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1
Monteverdi: L'Orfeo, SV 318, Act 2: "Possente spirto" (Orfeo)
Alessandro Striggio, Claudio Monteverdi, Philippe Jaroussky, Bérengère Sardin, Diego Fasolis, I Barocchisti
08:42
2
Trio Sonata in C Major, Op. 3 No. 8: IV. Allegro
Arcangelo Corelli, Ensemble Aurora, Enrico Gatti
01:30
3
Pallido Il Sole Artaserseair D'Artabano
Aris Christofellis
05:34
4
Diana sull'Elba, S.200: Sonata
Johann David Heinichen, Les Ambassadeurs ~ La Grande Écurie, Jean-François Madeuf, Pierre-Yves Madeuf, Lionel Renoux, Alexis Kossenko
02:56
5
Polifemo, Act II Scene V: Nell'attendere il mio bene
Nicola Porpora, Academia Montis Regalis, Alessandro De Marchi
05:32
6
Concerto for Oboe Solo and Basso Continuo, RV 568: Mouvement lent alternatif in F Major, grave
Antonio Vivaldi, Les Ambassadeurs, Alexis Kossenko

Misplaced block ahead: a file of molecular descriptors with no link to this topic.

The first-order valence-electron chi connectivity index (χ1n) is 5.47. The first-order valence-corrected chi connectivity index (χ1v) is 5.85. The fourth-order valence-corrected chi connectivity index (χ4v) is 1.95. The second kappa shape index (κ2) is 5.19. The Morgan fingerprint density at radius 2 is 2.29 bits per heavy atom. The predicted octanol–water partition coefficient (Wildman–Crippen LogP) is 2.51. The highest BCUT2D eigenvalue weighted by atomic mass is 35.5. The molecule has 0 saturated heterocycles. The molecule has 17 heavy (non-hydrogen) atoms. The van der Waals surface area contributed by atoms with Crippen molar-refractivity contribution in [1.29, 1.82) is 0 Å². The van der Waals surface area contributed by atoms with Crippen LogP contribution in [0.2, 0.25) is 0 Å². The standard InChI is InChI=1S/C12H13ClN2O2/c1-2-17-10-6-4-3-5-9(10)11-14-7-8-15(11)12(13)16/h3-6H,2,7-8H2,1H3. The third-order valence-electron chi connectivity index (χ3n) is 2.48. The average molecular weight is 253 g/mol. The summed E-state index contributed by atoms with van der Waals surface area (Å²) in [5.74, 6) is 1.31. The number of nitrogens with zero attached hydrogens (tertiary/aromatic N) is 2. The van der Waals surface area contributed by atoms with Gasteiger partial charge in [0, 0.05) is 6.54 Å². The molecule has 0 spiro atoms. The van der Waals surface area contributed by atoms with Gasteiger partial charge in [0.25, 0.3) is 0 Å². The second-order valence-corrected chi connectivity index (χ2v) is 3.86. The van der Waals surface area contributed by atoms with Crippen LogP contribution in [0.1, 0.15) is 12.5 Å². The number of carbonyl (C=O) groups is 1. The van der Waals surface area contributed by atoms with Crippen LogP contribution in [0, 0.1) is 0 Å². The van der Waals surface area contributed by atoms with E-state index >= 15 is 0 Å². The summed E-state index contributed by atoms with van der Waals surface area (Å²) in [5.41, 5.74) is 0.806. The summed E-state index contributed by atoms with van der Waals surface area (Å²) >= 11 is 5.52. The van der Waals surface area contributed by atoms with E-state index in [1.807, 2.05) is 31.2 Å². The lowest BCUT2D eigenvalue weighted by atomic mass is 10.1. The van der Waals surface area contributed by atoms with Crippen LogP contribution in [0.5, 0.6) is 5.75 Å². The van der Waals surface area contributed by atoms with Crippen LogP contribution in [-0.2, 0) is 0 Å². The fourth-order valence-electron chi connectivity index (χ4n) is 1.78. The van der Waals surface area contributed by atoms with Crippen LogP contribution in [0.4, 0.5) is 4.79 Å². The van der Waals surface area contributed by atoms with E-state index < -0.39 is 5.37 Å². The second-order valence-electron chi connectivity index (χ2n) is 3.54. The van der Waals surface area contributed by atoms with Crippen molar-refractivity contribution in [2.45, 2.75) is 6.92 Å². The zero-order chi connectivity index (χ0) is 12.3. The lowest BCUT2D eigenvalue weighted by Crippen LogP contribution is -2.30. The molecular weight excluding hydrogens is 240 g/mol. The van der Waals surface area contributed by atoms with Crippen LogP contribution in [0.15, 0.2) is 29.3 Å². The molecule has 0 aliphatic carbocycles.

01:55
7
Il Medo: "Sento due fiamme in petto"
Leonardo Vinci, Franco Fagioli, Il Pomo D'oro, Zefira Valova
09:52
8
Inca Waltz - 1999 Digital Remaster
Yma Sumac
03:10
9
"Bella dama di nome Santa": Aria "Dal nome tuo credei" (Andante)
Alessandro Scarlatti, Carlo Vistoli, Le Stagioni, Paolo Zanzu
03:44
10
Nisi Dominus (Psalm 126), RV.608: 4. "Cum dederit" (Andante)
Antonio Vivaldi, James Bowman, Academy of Ancient Music, Christopher Hogwood
04:09
11
Il pastor fido, HWV 8a - Act 2: "Sento brillar nel sen"
George Frideric Handel, Franco Fagioli, Il Pomo D'oro, Zefira Valova
06:45
12
Stabat mater dolorosa
Giovanni Battista Pergolesi, Valer Barna-Sabadus, Terry Wey, Neumeyer Consort, Michael Hofstetter
04:33
13
Handel : Belshazzar : Act 1 "Rejoice, my countrymen" "For long ago" "Thus saith the Lord" [Daniel]
George Frideric Handel, Nikolaus Harnoncourt, Concentus Musicus Wien
03:07
14
Canticle II: Abraham and Isaac Op. 51
Benjamin Britten, David Daniels/Ian Bostridge/Julius Drake
17:04